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Fragments of Votive Stupa from Dharmarajika Stupa, Taxila Museum

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CollectionsArthur Llewellyn Basham
Title: Fragments of Votive Stupa from Dharmarajika Stupa, Taxila Museum
Author(s): Photographer: Basham, Arthur Llewellyn
Keywords: Gandhara
Archaeology & Architecture
stone sculpture
mounted transparency set
Series/Report no.: Basham Collection
Description: Probably the most important of the monuments at Taxila is the Dharmarajika Stupa or Chir Tope as it was called because of the cleft driven through it, The main structure was quite large, circular at the base, with a raised terrace and four flights of stairs ascending the dome on four sides, When first completed, the stupa was coated with a thick layer of lime plaster long since weathered, Like the Great Stupa at Sanchi, the Dharmarajika shrine was begun during the reign of King Asoka in the Mauryan dynasty, but was enlarged tremendously thereafter by the Sakas, It was the first Buddhist structure to be erected at Taxila: Its decorational programs are extensive and include ornamental stone carvings: reliefs and statues in the round: glass tiles and embedded shells, Surrounding the major stupas were numerous smaller ones dating from the Saka Period onward, These were not as well constructed as the larger shrine and soon fell to ruin, In their place a number of chapels for Buddhist images were built instead, These images were figures of the Buddha and small votive stupas the like of which is shown in our slide, By the appearance of the votive stupa, we can get a good idea of the particular style for shrines being worked at that time, The ambulatory which usually encircles the mound has been replaced by a large terrace which also supports the dome proper,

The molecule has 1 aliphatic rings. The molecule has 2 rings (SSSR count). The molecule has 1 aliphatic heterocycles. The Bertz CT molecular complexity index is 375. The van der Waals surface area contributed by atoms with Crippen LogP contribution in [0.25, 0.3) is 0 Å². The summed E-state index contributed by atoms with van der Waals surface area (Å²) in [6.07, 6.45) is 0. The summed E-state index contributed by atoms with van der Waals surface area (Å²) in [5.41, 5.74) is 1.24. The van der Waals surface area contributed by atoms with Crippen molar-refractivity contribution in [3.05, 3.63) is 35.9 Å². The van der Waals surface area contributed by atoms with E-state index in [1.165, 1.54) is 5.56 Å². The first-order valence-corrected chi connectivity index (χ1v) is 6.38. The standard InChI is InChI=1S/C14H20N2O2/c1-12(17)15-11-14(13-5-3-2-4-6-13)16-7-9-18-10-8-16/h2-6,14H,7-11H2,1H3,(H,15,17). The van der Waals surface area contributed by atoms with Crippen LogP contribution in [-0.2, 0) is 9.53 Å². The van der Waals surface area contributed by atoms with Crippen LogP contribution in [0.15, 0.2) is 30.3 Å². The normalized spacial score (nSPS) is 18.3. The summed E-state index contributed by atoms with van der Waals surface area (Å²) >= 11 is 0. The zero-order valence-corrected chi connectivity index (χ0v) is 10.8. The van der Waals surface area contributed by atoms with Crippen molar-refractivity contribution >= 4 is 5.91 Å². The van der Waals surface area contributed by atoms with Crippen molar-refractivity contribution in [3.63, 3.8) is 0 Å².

Other Identifiers: ANUA 682-528


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